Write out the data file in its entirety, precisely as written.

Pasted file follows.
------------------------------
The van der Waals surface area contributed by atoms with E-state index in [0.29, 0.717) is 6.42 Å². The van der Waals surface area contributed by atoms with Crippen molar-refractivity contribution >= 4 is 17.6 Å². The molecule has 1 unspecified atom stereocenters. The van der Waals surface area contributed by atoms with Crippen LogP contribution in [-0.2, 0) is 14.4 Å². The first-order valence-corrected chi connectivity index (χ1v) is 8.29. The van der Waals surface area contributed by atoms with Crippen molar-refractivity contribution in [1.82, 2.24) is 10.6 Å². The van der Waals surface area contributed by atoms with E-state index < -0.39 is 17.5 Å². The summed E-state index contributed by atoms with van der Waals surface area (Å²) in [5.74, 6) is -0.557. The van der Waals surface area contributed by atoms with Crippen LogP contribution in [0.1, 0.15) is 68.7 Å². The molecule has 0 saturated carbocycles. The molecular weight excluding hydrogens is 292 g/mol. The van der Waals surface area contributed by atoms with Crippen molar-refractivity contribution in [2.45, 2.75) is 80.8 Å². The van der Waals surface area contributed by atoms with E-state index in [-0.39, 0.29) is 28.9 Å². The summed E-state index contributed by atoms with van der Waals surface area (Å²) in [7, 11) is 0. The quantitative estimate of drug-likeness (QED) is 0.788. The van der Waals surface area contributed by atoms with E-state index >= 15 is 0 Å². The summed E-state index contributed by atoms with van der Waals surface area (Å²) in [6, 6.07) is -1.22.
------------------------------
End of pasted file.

The van der Waals surface area contributed by atoms with E-state index in [0.29, 0.717) is 6.42 Å². The van der Waals surface area contributed by atoms with Crippen molar-refractivity contribution >= 4 is 17.6 Å². The molecule has 1 unspecified atom stereocenters. The van der Waals surface area contributed by atoms with Crippen LogP contribution in [-0.2, 0) is 14.4 Å². The first-order valence-corrected chi connectivity index (χ1v) is 8.29. The van der Waals surface area contributed by atoms with Crippen molar-refractivity contribution in [1.82, 2.24) is 10.6 Å². The van der Waals surface area contributed by atoms with E-state index < -0.39 is 17.5 Å². The summed E-state index contributed by atoms with van der Waals surface area (Å²) in [5.74, 6) is -0.557. The van der Waals surface area contributed by atoms with Crippen LogP contribution in [0.1, 0.15) is 68.7 Å². The molecule has 0 saturated carbocycles. The molecular weight excluding hydrogens is 292 g/mol. The van der Waals surface area contributed by atoms with Crippen molar-refractivity contribution in [2.45, 2.75) is 80.8 Å². The van der Waals surface area contributed by atoms with E-state index in [-0.39, 0.29) is 28.9 Å². The summed E-state index contributed by atoms with van der Waals surface area (Å²) in [7, 11) is 0. The quantitative estimate of drug-likeness (QED) is 0.788. The van der Waals surface area contributed by atoms with E-state index >= 15 is 0 Å². The summed E-state index contributed by atoms with van der Waals surface area (Å²) in [6, 6.07) is -1.22.